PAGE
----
The Theatreguide.London Review
(Scroll down for our review of
the 2013 version)
Adam Long, one of the trio who created The Complete Works of Shakespeare Abridged two decades ago, now subjects Dickens to the same irreverent scrutiny, and the result is a couple of hours of smiles, giggles, occasional out-loud laughs and even the random moment of honest pathos.
Following much the same pattern as the Shakespeare show, the cast of five race through the Life And Works. A few of the novels - Bleak House, Great Expectations, Nicholas Nickleby and The Old Curiosity Shop - are wittily summarised in a quick song each, while the better-known works - Oliver Twist, David Copperfield, A Tale of Two Cities and A Christmas Carol - are the subject of extended comic sketches.
Oliver's story is turned into a jolly musical, much to the outrage of the onstage Dickens, and part of the joke is that the new songs are different enough from Lionel Bart's to avoid royalty payments but close enough to be recognisable parodies.
David Copperfield puts the emphasis on David's blank and cheerful obliviousness to the dramas around him; Two Cities makes the revolting French peasants sound oddly like revolting (in another sense) American teenagers, and Christmas Carol finds an unexpected new use for Tiny Tim's crutch.
My 14-year-old companion enjoyed herself immensely, and told me to assure you that you don't have to have read the books to enjoy the jokes, though I'll add that seeing the cleverness of the allusions and parodies adds further levels of fun.
And every once in a while they pause to quote Dickens directly, as in a description of David Copperfield's parting from his friends, or to adapt the material without parody, as in a touching song for Sidney Carlton, just to show their respect and remind us of what a quietly powerful writer Dickens was.
The five performers each night are drawn from a pool of seven, of whom Matthew Hendrickson, Simon Jermond and Gabriel Vick seem the most regular. All sing, act and play various instruments as required, almost all wind up in drag at one point or another, and all work together well to keep the energy and fun levels high throughout.
So, a reassurance - you don't have to know much Dickens to get the jokes, though it does help, and it might actually make you want to go out and read the originals. In any case, you're assured of a couple of hours of light and happy fun.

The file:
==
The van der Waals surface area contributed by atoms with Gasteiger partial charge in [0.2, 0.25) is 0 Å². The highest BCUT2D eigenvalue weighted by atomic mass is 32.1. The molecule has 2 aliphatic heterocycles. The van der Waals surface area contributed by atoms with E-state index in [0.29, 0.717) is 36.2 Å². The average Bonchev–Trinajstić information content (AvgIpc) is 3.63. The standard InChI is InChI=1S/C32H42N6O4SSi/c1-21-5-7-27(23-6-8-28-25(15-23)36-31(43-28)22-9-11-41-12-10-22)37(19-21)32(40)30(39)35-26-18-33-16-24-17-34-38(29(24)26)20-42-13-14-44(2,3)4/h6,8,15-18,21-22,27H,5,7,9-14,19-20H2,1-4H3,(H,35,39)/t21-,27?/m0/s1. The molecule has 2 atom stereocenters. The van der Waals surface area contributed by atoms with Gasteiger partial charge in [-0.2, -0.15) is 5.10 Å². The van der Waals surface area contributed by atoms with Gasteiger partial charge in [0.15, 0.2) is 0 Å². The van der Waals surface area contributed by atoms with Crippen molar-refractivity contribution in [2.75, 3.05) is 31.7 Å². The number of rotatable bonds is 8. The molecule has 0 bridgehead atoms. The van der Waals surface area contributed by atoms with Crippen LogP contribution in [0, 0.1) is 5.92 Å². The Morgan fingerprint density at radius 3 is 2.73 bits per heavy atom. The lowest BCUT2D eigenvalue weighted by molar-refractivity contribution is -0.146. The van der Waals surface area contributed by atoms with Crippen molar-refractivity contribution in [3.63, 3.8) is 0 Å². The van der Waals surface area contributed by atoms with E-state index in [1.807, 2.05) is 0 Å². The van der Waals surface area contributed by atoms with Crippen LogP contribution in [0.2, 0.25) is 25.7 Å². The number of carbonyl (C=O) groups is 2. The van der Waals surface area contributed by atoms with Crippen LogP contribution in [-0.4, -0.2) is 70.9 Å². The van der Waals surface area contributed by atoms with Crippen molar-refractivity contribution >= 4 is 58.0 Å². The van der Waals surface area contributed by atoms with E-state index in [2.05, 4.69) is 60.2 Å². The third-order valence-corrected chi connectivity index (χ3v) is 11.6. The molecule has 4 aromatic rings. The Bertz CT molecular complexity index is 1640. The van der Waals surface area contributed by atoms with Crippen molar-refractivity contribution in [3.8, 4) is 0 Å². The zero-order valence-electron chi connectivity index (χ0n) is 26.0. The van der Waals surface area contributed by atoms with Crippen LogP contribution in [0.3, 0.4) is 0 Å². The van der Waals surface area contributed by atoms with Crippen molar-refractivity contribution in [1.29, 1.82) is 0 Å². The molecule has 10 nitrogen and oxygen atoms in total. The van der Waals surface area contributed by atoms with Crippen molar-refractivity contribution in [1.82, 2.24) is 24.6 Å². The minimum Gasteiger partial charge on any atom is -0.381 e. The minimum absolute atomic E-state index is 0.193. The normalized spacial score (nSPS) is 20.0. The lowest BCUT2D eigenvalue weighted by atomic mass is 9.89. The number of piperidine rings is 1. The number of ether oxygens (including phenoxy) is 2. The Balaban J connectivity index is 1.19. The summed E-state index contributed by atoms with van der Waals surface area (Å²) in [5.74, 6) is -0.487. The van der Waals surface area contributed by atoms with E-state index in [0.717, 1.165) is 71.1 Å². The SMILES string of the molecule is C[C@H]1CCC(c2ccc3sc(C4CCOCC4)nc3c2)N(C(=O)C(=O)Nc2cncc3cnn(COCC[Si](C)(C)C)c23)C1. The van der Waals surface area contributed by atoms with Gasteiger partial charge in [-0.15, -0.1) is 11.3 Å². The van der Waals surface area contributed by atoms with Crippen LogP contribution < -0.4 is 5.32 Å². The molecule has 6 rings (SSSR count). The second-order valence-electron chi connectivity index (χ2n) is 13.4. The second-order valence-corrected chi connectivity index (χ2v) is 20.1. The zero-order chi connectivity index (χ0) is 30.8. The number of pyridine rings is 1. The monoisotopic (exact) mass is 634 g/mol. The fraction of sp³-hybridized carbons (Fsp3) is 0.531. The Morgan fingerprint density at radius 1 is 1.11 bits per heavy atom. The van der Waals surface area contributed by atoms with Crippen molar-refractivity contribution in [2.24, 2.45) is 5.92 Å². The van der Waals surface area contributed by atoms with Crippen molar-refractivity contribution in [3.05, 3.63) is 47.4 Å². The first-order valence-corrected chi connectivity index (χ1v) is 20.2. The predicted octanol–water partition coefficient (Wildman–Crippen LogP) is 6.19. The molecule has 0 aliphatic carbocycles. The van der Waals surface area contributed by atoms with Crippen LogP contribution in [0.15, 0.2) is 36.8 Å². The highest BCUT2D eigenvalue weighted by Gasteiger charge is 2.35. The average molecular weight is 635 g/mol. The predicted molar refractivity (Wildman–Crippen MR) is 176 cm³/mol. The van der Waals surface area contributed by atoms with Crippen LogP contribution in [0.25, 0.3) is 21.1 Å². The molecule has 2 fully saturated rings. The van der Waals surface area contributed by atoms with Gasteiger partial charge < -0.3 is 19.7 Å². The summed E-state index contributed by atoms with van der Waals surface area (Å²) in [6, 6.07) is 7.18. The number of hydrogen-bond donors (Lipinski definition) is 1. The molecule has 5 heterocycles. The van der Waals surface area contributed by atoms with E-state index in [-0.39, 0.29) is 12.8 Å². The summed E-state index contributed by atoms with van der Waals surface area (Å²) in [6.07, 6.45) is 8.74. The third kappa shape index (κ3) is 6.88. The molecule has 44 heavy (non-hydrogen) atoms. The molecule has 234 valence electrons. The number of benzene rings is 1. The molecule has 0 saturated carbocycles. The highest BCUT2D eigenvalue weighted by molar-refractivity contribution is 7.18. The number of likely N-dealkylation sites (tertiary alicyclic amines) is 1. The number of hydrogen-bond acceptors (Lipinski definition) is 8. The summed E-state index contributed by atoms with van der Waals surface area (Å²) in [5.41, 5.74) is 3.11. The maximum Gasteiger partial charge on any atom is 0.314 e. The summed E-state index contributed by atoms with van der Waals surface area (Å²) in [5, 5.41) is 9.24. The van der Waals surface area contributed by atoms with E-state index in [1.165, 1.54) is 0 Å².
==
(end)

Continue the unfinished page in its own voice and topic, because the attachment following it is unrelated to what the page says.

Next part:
A shorter version of the show was tried out at the Edinburgh Festival in 2007. Here's what we wrote then:
Adam Long, one of the American trio who came up with The Complete Works of William Shakespeare Abridged more than twenty years ago, here turns his comic attention to Britain's second greatest writer. The format is much the same as the Shakespeare show, as a cast of five romp through some of the major novels in parody and song.
The show has been tweaked a bit since its 2007 and 2008 versions, but remains essentially the same.
Their version of Oliver Twist owes as much to the Lionel Bart musical as the novel, they single out the silliest plot twists in David Copperfield and ignore the rest, and their zip through A Christmas Carol assumes everyone is bored by the original and happy to send it up.
The lesser novels are disposed of with comic efficiency, the plots of Bleak House and The Old Curiosity Shop summarised in a single-versed song each, Nicholas Nickleby turned into a folk ballad and Little Dorrit a limerick.
Except for the just-this-side-of-paying-royalties echoes of Lionel Bart in the Oliver sequence and a direct steal from Stephen Sondheim later, the music is generally American bluegrass and yee-haw country, the incongruity being part of the joke. (Actually, that joke does wear thin after a while, as does the over-reliance on the gag of bearded men galumphing about in drag as female characters.)
The tone throughout is one of having fun with the material without totally disrespecting it, and two of the quietly most effective moments come when they stop joking and simply read a brilliant passage of description from David Copperfield or build a lovely song out of the last line of A Tale Of Two Cities.
Obviously, if you know the novels being parodied, you'll get all the wit and in-jokes, but enough of the humour comes from the broad comedy and high energy of the delivery that even a total Dickens virgin could find much to enjoy. Gerard Carey, Matthew Hendrickson, Damian Humbley, Kit Orton and Jon Robyns play everyone, their quick changes, minimal costumes and occasional prop malfunctions part of the fun.